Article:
Abstract Polyvinyl chloride (PVC) flooring material contains phthalates, and it has been shown that such materials are important sources for phthalates in indoor dust. Phthalates are suspected endocrine-disrupting chemicals (EDCs). Consecutive infants between 2 and 6 months old and their mothers were invited. A questionnaire about indoor environmental factors and family lifestyle was used. Urinary metabolites of the phthalates diethyl phthalate (DEP), dibutyl phthalate (DBP), butylbenzyl phthalate (BBzP), and dietylhexyl phthalate (DEHP) were measured in the urine of the children. Of 209 invited children, 110 (52%) participated. Urine samples were obtained from 83 of these. Urine levels of the BBzP metabolite monobenzyl phthalate (MBzP) was significantly higher in infants with PVC flooring in their bedrooms (P < 0.007) and related to the body area of the infant. Levels of the DEHP metabolites MEHHP (P < 0.01) and MEOHP (P < 0.04) were higher in the 2-month-old infants who were not exclusively breast-fed when compared with breast-fed children. The findings indicate that the use of soft PVC as flooring material may increase the human uptake of phthalates in infants. Urinary levels of phthalate metabolites during early life are associated with the use of PVC flooring in the bedroom, body area, and the use of infant formula.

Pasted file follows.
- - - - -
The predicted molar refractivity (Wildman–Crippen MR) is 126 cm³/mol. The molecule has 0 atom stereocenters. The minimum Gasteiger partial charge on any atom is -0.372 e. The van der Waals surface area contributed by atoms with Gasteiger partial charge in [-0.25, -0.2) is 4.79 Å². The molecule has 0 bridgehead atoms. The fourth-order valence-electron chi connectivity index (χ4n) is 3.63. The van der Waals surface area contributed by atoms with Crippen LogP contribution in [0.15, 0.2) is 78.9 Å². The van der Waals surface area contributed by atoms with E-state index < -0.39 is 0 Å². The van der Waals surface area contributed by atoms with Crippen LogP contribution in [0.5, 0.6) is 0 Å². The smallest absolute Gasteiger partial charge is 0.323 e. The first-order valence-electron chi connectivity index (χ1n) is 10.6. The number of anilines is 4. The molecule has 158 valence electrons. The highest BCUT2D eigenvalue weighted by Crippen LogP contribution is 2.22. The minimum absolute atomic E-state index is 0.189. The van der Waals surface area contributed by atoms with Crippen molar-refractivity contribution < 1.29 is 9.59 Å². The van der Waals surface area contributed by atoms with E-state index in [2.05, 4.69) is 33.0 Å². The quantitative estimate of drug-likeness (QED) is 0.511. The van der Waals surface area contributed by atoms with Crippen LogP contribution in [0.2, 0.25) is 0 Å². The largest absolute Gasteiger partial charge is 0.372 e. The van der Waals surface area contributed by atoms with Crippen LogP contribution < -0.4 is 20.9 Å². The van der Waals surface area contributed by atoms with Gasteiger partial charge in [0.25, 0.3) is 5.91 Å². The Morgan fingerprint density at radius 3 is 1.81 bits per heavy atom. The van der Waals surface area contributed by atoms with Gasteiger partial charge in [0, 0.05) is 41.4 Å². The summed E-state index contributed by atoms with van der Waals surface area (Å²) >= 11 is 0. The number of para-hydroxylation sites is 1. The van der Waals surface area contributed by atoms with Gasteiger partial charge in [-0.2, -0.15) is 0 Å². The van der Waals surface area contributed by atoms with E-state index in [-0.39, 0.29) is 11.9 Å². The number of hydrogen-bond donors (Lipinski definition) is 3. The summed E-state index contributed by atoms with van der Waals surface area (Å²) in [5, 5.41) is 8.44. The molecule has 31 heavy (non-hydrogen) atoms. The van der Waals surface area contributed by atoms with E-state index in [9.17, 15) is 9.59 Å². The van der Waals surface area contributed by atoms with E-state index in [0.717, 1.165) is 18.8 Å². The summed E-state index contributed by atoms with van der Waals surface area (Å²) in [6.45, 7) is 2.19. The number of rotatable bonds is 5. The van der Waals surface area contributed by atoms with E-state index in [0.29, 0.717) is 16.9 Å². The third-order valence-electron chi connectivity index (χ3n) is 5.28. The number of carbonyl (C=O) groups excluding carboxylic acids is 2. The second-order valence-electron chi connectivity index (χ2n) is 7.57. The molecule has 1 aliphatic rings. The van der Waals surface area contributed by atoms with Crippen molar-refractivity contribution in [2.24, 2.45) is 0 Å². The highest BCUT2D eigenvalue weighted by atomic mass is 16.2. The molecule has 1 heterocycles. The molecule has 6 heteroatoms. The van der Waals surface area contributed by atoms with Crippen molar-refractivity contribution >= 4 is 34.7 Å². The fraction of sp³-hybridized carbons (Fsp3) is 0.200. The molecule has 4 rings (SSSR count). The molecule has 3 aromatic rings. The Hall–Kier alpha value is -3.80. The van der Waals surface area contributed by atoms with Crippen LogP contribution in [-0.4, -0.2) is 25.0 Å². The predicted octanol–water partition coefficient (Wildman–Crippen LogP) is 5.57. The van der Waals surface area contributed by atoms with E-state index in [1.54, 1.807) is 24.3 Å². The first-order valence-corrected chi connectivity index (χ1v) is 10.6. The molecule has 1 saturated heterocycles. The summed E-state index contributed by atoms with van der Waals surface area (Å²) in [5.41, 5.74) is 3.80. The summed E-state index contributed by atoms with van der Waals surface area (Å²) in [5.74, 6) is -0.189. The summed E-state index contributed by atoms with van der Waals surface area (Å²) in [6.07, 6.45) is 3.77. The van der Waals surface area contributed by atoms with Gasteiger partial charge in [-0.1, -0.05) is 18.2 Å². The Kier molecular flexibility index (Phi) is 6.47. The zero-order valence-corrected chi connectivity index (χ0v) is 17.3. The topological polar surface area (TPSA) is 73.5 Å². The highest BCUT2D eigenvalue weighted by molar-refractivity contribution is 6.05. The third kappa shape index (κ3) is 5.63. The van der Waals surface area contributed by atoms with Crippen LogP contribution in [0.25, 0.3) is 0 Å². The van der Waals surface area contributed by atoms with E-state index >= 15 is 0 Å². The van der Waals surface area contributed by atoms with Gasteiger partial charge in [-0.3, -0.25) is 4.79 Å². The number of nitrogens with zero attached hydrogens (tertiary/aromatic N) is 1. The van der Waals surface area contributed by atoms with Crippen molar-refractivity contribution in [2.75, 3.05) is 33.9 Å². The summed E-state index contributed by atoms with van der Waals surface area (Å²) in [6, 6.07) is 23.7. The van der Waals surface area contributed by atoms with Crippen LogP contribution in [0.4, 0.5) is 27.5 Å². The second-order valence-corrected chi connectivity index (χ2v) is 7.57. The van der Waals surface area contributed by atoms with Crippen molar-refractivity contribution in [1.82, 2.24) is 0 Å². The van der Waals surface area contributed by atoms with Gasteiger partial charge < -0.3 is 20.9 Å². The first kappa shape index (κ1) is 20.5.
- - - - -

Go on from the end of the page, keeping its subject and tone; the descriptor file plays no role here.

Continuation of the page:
This study shows that the uptake of phthalates is not only related to oral uptake from, for example, food but also to environmental factors such as building materials. This new information should be considered when designing indoor environment, especially for children.